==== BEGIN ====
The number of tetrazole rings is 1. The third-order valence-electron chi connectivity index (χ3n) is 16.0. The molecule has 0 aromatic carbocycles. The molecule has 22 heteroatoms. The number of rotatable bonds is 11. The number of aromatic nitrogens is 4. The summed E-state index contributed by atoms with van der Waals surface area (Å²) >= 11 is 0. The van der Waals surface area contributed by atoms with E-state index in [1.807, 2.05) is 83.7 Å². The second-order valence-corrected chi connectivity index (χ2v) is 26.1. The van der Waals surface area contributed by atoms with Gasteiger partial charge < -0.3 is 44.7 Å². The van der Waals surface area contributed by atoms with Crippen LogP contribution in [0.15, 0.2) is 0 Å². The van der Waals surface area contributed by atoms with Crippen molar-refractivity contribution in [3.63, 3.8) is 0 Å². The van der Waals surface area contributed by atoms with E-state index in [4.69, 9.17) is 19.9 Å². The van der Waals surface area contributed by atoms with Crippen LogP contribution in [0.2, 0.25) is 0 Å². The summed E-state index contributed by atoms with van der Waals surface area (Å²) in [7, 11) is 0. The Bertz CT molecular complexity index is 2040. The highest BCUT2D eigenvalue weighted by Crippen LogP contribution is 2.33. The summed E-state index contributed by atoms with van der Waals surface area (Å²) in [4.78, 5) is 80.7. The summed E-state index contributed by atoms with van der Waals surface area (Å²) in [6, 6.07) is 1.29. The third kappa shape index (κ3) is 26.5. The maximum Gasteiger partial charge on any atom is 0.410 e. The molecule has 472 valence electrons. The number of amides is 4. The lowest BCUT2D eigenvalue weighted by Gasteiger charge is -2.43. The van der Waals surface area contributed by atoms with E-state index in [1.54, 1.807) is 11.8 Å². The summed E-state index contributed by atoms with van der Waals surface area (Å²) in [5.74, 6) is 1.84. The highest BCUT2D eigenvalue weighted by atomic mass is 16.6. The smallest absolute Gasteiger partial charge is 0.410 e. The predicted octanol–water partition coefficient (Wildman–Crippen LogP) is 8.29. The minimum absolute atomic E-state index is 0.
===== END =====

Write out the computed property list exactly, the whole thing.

The number of tetrazole rings is 1. The third-order valence-electron chi connectivity index (χ3n) is 16.0. The molecule has 0 aromatic carbocycles. The molecule has 22 heteroatoms. The number of rotatable bonds is 11. The number of aromatic nitrogens is 4. The summed E-state index contributed by atoms with van der Waals surface area (Å²) >= 11 is 0. The van der Waals surface area contributed by atoms with E-state index in [1.807, 2.05) is 83.7 Å². The second-order valence-corrected chi connectivity index (χ2v) is 26.1. The van der Waals surface area contributed by atoms with Gasteiger partial charge < -0.3 is 44.7 Å². The van der Waals surface area contributed by atoms with Crippen LogP contribution in [0.15, 0.2) is 0 Å². The van der Waals surface area contributed by atoms with Crippen molar-refractivity contribution in [3.63, 3.8) is 0 Å². The van der Waals surface area contributed by atoms with E-state index in [4.69, 9.17) is 19.9 Å². The van der Waals surface area contributed by atoms with Crippen LogP contribution in [0.2, 0.25) is 0 Å². The summed E-state index contributed by atoms with van der Waals surface area (Å²) in [7, 11) is 0. The Bertz CT molecular complexity index is 2040. The highest BCUT2D eigenvalue weighted by Crippen LogP contribution is 2.33. The summed E-state index contributed by atoms with van der Waals surface area (Å²) in [4.78, 5) is 80.7. The summed E-state index contributed by atoms with van der Waals surface area (Å²) in [6, 6.07) is 1.29. The third kappa shape index (κ3) is 26.5. The maximum Gasteiger partial charge on any atom is 0.410 e. The molecule has 472 valence electrons. The number of amides is 4. The lowest BCUT2D eigenvalue weighted by Gasteiger charge is -2.43. The van der Waals surface area contributed by atoms with E-state index in [1.54, 1.807) is 11.8 Å². The summed E-state index contributed by atoms with van der Waals surface area (Å²) in [5.74, 6) is 1.84. The highest BCUT2D eigenvalue weighted by atomic mass is 16.6. The smallest absolute Gasteiger partial charge is 0.410 e. The predicted octanol–water partition coefficient (Wildman–Crippen LogP) is 8.29. The minimum absolute atomic E-state index is 0.